• Cover with damp towel and let rise in warm place until double in bulk.  Punch down and proceed to make what you wish with it.   Note:  It is very sticky stuff, but that makes it easy to add flour to table top and on rolling pin without making it ‘too tough’.
  • This dough may be used for many variations of sweet rolls.

To make BOW KNOTS:

    • Roll small pieces of dough into a six-inch strip.  Form into a knot (above).  Let rise until about double in size; bake in 350° oven for 15-20 minutes, or until nicely browned.  These little bow knots are quite ‘wicked good’ as dinner rolls with some butter.  BUT,  IF desired, you can frost with a powdered sugar frosting like this:


First, prepare the muffin pan* as follows…


  • Butter muffin pans well, put 1 scant tablespoon light brown sugar and about 3 pecan halves into the bottom of each ‘muffin hole’.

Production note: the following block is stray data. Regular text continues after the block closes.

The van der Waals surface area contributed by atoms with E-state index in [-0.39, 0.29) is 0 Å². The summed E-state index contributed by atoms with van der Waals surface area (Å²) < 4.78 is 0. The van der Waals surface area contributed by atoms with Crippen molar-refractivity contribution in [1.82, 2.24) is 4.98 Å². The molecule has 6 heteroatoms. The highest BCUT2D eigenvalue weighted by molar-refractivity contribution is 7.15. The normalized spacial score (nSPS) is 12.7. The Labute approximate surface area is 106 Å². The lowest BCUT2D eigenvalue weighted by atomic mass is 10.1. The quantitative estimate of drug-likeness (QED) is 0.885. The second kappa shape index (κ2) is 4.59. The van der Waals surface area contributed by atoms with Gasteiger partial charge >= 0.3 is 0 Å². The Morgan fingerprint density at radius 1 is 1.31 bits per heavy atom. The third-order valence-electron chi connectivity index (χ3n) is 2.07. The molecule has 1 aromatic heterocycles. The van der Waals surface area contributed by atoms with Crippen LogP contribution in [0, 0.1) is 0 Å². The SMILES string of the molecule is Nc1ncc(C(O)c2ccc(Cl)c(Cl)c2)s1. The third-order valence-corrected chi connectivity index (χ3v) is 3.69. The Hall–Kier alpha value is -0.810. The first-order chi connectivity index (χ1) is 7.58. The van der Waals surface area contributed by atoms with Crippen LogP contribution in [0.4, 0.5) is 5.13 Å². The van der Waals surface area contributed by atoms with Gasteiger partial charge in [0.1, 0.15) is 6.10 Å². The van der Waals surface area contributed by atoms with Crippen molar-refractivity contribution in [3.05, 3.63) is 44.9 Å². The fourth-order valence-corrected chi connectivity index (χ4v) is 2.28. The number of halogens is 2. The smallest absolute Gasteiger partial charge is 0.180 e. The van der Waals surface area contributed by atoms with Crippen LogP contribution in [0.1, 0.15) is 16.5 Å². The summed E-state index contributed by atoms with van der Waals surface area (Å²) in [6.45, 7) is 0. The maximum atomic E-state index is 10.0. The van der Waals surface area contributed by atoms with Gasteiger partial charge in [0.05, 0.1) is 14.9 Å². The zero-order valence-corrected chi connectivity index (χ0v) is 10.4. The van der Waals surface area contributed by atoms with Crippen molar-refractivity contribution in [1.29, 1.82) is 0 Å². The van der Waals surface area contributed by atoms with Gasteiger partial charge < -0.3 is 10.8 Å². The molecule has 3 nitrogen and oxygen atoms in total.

• Moisten that sugar slightly with about 1 and 1/2 teaspoonfuls mixture of one half brown syrup (like Karo) and one half water (for six of these, I mixed 2 tablespoons syrup with 2 tablespoons water, etc.).


  • Roll dough into a strip about 14-inches long x 6-8 inches wide.
  • Spread with some melted butter and sprinkle with a little mix of brown sugar/cinnamon.  Starting on long side, roll up, jelly roll style, and cut into two-inch pieces.
  • Put the cut side of the dough down onto the sugar mixture in the muffin cup.
  • Let rise until about double in size.
  • Bake at 350°  for about 20 minutes, or until nicely browned.

*  I used a regular-sized muffin pan for these– it might work well to use the ‘deeper kind’ of muffin pan, also– especially, if you want more of the muffin to ‘stay down inside’ as it bakes.

When removed from the oven, carefully lift each roll from the muffin pan, turn it upside down and, with a teaspoon,  immediately spoon the melted caramel-type liquid and toasted pecans onto them, like this.

This recipe is also excellent for butter horns or Parker House rolls– or, like I wrote earlier, for whatever variation YOU like to make.

Source Recipe: http://milkmaidrecipebox.blogspot.com